For those unfamiliar with the Food Garden we use this gently sloping, south-facing area to grow a range of food plants from peas and pomegranates to potatoes and pearl millet.
Apart from a few permanent residents, the garden’s quarter-acre is filled each year with plants raised from seed. Planning for this begins now, when we take stock of the growing season, and this carries on through the winter as we draw up next year’s layouts, calculate plant numbers and finalise seed orders.
Examples of layout and seed order
So what have been the successes this year, and where does it all go?
Our cane fruit has produced by the kilo, keeping Valerie in the Horniman cafe busy making delicious berry mousse. We grow an early blackberry (‘Kotata’) which ripens in mid-July, followed by raspberries, loganberries, boysenberries and Japanese wineberries through August and into September. I’ll be out picking the last of them once I’ve written this.
Our Loganberries; basket of mixed berries from earlier in the summer
Everything in our ‘Leafy and Fruiting Vegetables’ section has done well too. We’ve had lettuce, chard, some lovely red cabbages, tomatoes and aubergines, courgettes and cucumbers and some truly massive marrows. Later on there’ll be kale and Brussels sprouts too. Yum, I say. You heard me right.
Me with volunteers Keith and Irene; aubergine ‘Black Beauty’ in the garden; view of the Leafy/Fruiting section
Hungry plants like tomatoes and marrows get a boost with a liquid feed made from the comfrey plants in our Medicinal Border.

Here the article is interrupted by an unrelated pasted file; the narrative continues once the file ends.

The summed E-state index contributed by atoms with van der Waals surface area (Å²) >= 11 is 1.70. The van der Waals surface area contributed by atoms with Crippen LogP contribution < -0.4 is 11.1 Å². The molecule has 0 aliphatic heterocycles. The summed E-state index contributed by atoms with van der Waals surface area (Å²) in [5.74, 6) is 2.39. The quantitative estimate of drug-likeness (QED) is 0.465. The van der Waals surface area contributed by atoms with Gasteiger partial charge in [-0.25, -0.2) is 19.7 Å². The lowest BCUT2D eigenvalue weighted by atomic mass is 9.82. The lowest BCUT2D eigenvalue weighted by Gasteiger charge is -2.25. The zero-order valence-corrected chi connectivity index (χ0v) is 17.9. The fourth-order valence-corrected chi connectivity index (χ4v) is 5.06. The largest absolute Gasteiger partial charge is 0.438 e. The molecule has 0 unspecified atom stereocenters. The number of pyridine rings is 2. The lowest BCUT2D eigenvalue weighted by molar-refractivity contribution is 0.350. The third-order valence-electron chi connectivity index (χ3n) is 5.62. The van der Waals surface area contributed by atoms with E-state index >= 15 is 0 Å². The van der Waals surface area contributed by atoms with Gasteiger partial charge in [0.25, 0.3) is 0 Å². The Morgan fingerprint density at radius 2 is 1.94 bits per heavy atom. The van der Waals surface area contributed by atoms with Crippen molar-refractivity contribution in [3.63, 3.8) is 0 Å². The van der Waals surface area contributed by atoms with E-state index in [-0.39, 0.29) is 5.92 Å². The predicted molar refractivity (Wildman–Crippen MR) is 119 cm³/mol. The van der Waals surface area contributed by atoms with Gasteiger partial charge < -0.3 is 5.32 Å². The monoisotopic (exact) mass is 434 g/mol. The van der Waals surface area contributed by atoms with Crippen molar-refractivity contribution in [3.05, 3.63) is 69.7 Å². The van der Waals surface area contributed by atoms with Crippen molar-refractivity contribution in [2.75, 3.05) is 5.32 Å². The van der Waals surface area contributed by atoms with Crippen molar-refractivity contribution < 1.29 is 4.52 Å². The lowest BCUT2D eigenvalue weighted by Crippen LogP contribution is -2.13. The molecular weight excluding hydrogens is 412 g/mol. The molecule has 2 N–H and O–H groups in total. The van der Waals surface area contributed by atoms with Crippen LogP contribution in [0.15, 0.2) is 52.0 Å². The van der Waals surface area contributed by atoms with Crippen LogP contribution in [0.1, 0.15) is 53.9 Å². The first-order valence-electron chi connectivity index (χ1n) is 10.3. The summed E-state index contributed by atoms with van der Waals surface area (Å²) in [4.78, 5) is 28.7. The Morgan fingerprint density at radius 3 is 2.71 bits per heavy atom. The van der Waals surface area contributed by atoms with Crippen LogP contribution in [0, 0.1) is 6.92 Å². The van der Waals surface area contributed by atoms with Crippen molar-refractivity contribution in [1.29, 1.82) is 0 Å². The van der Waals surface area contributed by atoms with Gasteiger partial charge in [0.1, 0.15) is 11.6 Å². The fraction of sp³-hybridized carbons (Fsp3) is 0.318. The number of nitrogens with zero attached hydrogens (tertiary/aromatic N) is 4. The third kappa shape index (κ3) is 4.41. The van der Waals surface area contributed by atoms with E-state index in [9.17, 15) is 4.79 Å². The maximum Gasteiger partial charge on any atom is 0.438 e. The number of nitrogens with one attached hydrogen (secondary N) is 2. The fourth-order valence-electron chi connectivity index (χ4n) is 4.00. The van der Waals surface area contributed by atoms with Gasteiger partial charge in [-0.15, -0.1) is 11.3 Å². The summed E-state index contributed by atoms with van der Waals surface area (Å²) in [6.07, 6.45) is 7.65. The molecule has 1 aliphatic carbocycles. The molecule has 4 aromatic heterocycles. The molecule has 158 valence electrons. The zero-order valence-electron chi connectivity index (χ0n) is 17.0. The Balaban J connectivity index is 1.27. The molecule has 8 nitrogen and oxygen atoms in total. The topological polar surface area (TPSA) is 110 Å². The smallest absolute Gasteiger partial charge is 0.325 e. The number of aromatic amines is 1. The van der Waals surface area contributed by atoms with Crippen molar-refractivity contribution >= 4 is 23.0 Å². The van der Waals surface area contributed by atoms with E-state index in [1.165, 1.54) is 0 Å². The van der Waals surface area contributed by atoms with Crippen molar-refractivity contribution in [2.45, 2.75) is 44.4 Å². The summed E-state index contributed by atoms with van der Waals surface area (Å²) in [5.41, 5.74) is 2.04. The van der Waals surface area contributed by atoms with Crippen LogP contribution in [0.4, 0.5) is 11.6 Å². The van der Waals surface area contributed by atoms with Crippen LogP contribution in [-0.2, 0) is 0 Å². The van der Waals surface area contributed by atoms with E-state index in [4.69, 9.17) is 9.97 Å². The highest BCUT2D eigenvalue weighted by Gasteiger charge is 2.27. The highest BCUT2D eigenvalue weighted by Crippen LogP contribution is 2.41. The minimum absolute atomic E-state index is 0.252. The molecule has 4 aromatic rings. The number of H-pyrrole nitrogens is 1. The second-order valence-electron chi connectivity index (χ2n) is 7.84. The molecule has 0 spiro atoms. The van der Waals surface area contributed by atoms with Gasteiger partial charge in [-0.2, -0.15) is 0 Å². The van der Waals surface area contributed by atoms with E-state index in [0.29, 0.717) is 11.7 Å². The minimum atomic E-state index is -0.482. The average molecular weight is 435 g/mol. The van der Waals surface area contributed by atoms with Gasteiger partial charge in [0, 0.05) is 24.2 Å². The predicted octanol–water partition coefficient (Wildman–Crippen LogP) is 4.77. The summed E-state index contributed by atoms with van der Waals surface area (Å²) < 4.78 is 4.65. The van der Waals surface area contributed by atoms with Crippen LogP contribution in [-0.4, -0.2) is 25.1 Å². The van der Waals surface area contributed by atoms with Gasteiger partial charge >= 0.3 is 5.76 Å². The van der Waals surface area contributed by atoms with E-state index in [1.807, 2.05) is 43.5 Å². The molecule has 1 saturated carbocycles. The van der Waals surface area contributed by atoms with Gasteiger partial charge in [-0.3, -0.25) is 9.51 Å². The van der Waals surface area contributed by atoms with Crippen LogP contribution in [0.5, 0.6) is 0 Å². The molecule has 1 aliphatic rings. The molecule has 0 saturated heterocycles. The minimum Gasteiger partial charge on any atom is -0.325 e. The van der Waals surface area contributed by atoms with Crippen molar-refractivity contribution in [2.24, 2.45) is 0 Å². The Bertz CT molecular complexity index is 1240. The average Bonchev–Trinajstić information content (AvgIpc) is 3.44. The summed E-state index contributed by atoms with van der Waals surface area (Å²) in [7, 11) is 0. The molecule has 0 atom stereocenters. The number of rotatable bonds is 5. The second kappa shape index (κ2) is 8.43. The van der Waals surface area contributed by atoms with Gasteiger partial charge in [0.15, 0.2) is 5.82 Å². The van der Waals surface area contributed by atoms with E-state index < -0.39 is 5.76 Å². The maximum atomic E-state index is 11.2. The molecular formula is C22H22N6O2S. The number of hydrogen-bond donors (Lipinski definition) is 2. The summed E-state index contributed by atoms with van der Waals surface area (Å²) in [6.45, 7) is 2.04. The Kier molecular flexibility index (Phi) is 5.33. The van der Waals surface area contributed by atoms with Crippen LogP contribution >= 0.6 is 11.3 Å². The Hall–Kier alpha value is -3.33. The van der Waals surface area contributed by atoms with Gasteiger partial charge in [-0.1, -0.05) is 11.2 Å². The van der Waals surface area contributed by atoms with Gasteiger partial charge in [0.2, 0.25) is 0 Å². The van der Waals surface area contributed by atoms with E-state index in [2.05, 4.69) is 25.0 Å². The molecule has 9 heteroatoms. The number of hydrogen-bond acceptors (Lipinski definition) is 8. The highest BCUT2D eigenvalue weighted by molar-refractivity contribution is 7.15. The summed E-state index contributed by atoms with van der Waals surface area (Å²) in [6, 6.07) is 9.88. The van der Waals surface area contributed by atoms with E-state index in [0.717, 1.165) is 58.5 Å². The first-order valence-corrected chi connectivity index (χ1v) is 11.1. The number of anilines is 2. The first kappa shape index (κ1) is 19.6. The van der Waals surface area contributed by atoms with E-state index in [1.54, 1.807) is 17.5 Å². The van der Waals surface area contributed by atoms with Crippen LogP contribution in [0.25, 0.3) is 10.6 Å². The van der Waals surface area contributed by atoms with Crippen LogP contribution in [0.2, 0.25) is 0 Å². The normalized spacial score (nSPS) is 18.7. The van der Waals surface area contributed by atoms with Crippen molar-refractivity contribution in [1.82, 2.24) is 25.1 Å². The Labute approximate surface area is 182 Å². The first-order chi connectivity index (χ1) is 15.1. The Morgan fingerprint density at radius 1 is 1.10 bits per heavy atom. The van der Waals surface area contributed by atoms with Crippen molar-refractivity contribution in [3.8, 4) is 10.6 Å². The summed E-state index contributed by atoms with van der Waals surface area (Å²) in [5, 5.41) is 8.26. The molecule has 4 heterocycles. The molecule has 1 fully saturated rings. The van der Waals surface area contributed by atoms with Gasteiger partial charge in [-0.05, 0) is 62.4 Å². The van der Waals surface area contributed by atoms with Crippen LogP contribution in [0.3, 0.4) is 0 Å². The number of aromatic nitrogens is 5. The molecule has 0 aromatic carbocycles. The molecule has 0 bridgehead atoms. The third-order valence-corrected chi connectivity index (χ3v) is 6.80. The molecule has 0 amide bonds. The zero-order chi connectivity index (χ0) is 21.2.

I let the leaves break down in a bag and collect the rich black liquid that drains out; it’s high in potassium which helps plants develop and ripen their fruits. The liquid needs diluting before use and stinks outrageously but it’s sustainable and doesn’t cost a penny.
Comfrey in the medicinal border; comfrey feed in bucket
Over in the Bulbs, Roots and Tubers section there’s lots still to come. As the nights lengthen there’ll be potatoes and sweet potatoes in September, swedes and carrots in October, and celeriac, Jerusalem artichokes and parsnips from November onwards.
I’ve already harvested beetroot, turnips, onions, shallots and new potatoes over the summer. Chef Jason put our beets to good use in the cafe, making borscht, and a beetroot and goat’s cheese salad.
View of bulbs, roots and tubers section; onions drying for storage; first turnips of the year back in June
Every week during the summer I look at what’s been harvested and send the Horniman Cafe a list. Once they’ve confirmed what they want to use it gets bagged, crated and delivered early in the morning.
3 different crated deliveries ready to go
When you visit the Food Garden please keep in mind two simple rules:
- Keep to the paths
- Don’t pick anything
That’s it. Other than that it’s yours to explore and hopefully be insired by.
Feel free to come and say hello if you see me working down there. Questions are always welcome, including ‘what’s the best way to cook a marrow?’ Maybe it’s the gallery full of taxidermy I walk through every morning before I get out to the garden, but my answer is ‘stuffed.’